The dual-duplexer 201 may include at least one terminal 206 for receiving and/or transmitting a communication signal. In at least one embodiment, the input 206 may be coupled to a signal source, such as, for example, an antenna (not shown), a cable, etc. The dual-duplexer 201 may also include a second terminal 207. The terminal 207 may be coupled to various types of communication equipment, for example, a base station or an RF receive chain for further processing of the received and/or transmitted signal. In at least one embodiment, the terminal 207 may be coupled to the downstream receiver or transceiver components of the base station 101 such as, for example, decoding or demodulation components.

The first set of components 200 may further include a signal amplifier 202 coupled to the dual-duplexer 201. The input of the amplifier 202 may be coupled to the dual-duplexer 201 such that a communication signal received by the dual-duplexer 201 via terminal 206 is presented to the input of the amplifier 202. The output of the amplifier 202 may be coupled to the dual-duplexer 201 such that the output of the amplifier 202 is presented from the dual-duplexer via terminal 207. In an embodiment, one amplifier 202 may be provided for each channel provided by the front end 103. Another embodiment may include multiple channels, for example six channels, in a single housing 204.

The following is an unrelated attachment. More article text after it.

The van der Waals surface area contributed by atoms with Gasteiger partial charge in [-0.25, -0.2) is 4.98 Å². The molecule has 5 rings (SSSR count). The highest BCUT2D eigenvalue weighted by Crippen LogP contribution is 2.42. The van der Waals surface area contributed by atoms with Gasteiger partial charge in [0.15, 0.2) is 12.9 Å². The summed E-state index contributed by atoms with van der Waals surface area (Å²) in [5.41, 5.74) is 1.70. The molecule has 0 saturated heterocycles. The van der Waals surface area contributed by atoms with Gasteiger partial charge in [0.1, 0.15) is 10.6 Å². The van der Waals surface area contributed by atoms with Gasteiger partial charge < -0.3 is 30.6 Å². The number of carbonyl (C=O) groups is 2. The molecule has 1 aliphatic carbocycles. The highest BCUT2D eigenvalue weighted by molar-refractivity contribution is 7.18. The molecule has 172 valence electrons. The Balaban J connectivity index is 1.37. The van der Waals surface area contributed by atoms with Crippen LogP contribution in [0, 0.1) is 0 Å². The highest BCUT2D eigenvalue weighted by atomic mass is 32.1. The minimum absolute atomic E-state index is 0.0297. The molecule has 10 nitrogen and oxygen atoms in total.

In at least one embodiment, the amplifier 202 may be an active component used to amplify a portion of the received signal. In particular, the amplifier 202 may be a Low Noise Amplifier (LNA) having particular electrical characteristics. For example, the LNA amplifier 202 may be designed to amplify the received signal with predetermined gain while preventing amplification of certain noise components and to not introduce appreciable additional noise from the amplifier itself or the amplification process. Several such LNA amplifier products are available and may be referred to as tower mounted amplifiers, mast head amplifiers, tower top amplifiers, or other such nomenclature. An example of such an LNA is the LNA include in the Tower Mounted Amplifier series of products provided by LGP Corporation of Plano, Tex. Another exemplary LNA may be an LNA as shown in commonly assigned U.S. Pat. No. 5,488,382.

Thus, for the front end 103 including the first set of components 200, the received signal may be received by the terminal 206 of the dual-duplexer 201, amplified by the amplifier 202, and output to additional receiver portions via the terminal 207. As previously mentioned, the receiver front end 103 may include multiple channels, for example six dual duplexed channels.